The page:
What Is A Sandmeyer Reaction?
What Is A Sandmeyer Reaction?
The Sandmeyer reaction is a chemical reaction that uses copper salts as reagents or catalysts to manufacture aryl halides from aryl diazonium salts. A radical-nucleophilic aromatic substitution is an example. The Sandmeyer reaction allows for the creation of novel benzene transformations such as halogenation, cyanation, trifluoromethylation, and hydroxylation.
When Swiss chemist Traugott Sandmeyer attempted to manufacture phenylacetylene from benzenediazonium chloride and cuprous acetylide in 1884, he found the reaction. However, phenyl chloride was the primary product he identified. In current times, the Sandmeyer reaction refers to any approach for substituting an aromatic amino group with a nucleophile in the presence of catalytic copper salts by preparing its diazonium salt and then displacing it with a nucleophile. Even when catalysis is possible, a stoichiometric quantity is generally used for greater reactivity due to the inexpensive cost of copper salts. The chlorination, bromination, cyanation, and hydroxylation processes, which use CuCl, CuBr respectively, are the most often used Sandmeyer reactions. Trifluoromethylation of diazonium salts, sometimes known as a Sandmeyer-type reaction, was developed more recently. Diazonium salts react with boronates, iodide, thiols, water, and other compounds, while fluorination can be accomplished with tetrafluoroborate anions, this is known as Balz–Schiemann reaction. These reactions aren’t commonly referred to as Sandmeyer reactions because they don’t require a metal catalyst. Other transition metal salts, such as copper, iron, and cobalt, have been used in a number of different variations. The Sandmeyer reaction, like other diazonium compound transformations, is complementary to electrophilic aromatic substitution because of its extensive synthetic application.
Conditions and mechanism of reaction:
Sodium nitrite and acid are generally used to make nitrous acid in situ. One equivalent step of water is lost after two protonation steps to generate the nitrosonium ion. After passing through a nitrosamine intermediate, the nitrosonium ion functions as an electrophile in a reaction with an aromatic amine, such as aniline, to create a diazonium salt. The following are typical conditions for the reaction:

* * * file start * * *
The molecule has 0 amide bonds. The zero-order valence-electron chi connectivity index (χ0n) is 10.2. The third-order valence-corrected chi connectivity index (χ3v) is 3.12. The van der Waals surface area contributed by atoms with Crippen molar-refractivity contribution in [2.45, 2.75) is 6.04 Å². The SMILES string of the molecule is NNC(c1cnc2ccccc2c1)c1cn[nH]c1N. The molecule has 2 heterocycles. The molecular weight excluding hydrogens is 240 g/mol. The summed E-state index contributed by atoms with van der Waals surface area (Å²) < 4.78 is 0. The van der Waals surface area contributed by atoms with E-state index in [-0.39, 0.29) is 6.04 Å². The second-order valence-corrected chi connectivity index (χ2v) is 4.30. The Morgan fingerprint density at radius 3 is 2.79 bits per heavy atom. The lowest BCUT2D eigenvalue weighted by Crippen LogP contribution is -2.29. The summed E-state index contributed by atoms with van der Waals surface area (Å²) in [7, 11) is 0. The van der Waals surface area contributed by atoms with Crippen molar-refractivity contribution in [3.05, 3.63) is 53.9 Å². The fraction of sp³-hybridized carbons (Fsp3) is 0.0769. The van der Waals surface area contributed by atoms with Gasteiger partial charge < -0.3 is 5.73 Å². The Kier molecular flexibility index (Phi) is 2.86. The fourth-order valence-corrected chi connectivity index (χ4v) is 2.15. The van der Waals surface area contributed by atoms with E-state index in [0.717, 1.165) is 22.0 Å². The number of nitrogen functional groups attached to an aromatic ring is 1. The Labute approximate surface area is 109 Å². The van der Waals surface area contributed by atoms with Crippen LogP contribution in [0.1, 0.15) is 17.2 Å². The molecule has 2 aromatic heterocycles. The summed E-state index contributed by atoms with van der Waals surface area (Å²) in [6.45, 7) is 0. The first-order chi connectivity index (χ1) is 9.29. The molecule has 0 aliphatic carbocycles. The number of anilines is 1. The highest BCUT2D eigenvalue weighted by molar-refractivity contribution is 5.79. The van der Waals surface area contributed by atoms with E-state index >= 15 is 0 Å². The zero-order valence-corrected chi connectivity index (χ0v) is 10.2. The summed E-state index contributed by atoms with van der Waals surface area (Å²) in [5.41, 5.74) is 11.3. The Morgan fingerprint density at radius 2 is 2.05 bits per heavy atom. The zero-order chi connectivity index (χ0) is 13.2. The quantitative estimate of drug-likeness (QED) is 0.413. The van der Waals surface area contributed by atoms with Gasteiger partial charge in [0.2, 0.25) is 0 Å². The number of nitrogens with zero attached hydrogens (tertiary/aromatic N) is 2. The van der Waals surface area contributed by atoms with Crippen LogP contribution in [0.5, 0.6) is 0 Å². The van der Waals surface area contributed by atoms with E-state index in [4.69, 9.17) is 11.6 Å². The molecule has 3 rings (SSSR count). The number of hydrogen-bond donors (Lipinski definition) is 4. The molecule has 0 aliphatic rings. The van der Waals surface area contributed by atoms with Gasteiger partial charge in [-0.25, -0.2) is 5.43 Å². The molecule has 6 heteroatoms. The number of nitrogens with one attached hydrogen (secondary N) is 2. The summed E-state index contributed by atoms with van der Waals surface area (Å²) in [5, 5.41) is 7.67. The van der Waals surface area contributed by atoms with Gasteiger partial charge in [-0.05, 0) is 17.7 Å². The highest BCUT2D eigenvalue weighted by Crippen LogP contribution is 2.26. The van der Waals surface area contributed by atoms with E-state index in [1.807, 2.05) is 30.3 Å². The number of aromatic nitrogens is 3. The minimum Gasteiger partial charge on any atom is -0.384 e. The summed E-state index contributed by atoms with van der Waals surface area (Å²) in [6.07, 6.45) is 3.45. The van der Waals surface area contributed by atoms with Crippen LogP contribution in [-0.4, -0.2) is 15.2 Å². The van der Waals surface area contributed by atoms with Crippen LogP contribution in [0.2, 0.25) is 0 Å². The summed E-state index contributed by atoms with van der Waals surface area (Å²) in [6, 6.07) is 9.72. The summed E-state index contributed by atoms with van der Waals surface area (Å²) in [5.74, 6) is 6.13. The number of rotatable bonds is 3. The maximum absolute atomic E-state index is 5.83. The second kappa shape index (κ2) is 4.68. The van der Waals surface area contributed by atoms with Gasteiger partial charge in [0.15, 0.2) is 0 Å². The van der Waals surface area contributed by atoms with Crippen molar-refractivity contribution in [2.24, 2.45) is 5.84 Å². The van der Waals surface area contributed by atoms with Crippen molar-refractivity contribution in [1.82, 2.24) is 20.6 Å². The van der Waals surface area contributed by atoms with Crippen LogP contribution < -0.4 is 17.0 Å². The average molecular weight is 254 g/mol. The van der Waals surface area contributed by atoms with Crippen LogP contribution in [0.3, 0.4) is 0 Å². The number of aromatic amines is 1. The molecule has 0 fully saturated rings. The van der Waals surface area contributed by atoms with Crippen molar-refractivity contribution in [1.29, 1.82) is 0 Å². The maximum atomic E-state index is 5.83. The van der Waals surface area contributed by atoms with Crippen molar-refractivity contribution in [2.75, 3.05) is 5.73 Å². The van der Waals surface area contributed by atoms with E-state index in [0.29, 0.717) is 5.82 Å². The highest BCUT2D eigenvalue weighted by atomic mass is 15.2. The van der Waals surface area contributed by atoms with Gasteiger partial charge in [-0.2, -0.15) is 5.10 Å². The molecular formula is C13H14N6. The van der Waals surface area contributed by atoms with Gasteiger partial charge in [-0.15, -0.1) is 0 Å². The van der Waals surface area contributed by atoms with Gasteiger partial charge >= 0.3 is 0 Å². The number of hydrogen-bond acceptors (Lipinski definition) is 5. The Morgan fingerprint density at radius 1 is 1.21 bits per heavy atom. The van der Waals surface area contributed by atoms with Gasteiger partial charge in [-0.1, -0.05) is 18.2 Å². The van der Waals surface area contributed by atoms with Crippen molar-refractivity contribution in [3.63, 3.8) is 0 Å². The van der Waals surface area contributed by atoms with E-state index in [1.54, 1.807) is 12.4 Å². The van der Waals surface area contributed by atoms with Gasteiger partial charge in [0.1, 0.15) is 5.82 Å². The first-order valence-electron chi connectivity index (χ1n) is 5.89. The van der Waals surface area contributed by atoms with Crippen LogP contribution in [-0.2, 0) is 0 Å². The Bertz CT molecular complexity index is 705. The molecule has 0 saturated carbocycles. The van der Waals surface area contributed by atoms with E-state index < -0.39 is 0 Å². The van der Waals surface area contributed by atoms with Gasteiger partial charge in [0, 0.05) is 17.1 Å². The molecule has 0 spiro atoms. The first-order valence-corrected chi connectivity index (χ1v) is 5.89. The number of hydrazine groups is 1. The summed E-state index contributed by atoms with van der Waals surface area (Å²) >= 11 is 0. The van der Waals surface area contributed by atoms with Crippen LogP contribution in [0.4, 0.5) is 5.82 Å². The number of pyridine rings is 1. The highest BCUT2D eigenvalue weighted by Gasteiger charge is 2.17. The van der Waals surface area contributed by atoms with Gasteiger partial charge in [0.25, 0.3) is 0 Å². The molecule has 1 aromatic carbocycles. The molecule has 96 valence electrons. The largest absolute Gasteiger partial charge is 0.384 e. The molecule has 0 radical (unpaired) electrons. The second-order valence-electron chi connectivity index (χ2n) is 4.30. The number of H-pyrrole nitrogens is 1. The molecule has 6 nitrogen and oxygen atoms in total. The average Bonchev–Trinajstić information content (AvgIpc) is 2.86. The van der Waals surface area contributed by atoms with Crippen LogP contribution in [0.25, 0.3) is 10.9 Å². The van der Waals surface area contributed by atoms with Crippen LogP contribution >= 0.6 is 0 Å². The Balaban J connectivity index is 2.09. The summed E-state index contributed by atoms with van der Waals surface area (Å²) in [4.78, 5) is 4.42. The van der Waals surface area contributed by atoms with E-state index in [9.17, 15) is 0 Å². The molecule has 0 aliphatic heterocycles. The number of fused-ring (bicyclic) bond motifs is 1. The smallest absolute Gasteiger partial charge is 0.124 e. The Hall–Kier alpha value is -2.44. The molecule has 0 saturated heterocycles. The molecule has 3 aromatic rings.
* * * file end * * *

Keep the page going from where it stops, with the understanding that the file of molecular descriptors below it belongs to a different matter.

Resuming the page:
A radical-nucleophilic aromatic substitution is exemplified by the Sandmeyer reaction. The discovery of biarylbyproducts supports the radical mechanism of the Sandmeyer reaction. A one-electron transfer mechanism catalysed by copper initiates the substitution of the aromatic diazo group with a halogen or pseudohalogen, resulting in the formation of an aryl radical with the loss of nitrogen gas. To synthesise the substituted arene and regenerate the copper catalyst, direct transfer of Cl, Br, CN, or OH from a copper type to the aryl radical could be used. A transient copper intermediate produced from coupling of the aryl radical with the copper species undergoes quick reductive elimination to offer the product and renew copper in an alternative suggestion. The evidence for such an organocopper intermediate is, however, limited and primarily circumstantial, and the exact pathway may vary depending on the substrate and reaction conditions.
Synthetic Applications Of The Sandmeyer Reaction
The Sandmeyer Reaction has numerous synthetic applications and few of the major ones are elaborated below:
The production of aryl halides is one of the most important applications of the Sandmeyer reaction. Diiodomethane is the preferred solvent for the synthesis of aryl iodides, while bromoform is employed for the production of aryl bromides. Chloroform is the preferred solvent for the production of aryl chlorides. The Sandmeyer reaction is used to replace an amine group with a bromo group in the production of curcuphenol, a bioactive molecule with antifungal and anticancer properties. The Balz–Schiemann reaction employs tetrafluoroborate to produce fluorobenzene, a halide-substituted product that cannot be produced with copper fluorides. The Sandmeyer reaction is represented by motifs in this reaction.
The Sandmeyer reaction is also used for cyanation, which results in the synthesis of benzonitriles, a class of chemical molecules. The Sandmeyer reaction is used to produce a critical step in the manufacture of the antipsychotic medication Fluanxol. The Sandmeyer reaction was also used to make neoamphimedine, a chemical that could be used as an anti-cancer medication by targeting topoisomerase II.
It has been shown that Sandmeyer-type reactions can be employed to produce aryl compounds with trifluoromethyl substituent groups. Trifluoromethylation is a chemical procedure that produces unique chemical characteristics with a wide range of practical applications. Pharmaceuticals containing CF3 groups, in particular, have improved metabolic stability, lipophilicity, and bioavailability. In comparison to prior methods of trifluoromethylation, Sandmeyer-type trifluoromethylation processes have mild reaction conditions and improved functional group tolerance.
The Sandmeyer reaction can also be used to convert aryl amines to phenols by first forming an aryl diazonium salt. This reaction occurs quickly at room temperature when a copper catalyst is present. The process can be achieved with the use of cuprous oxide and an excess of cupric nitrate in neutral water.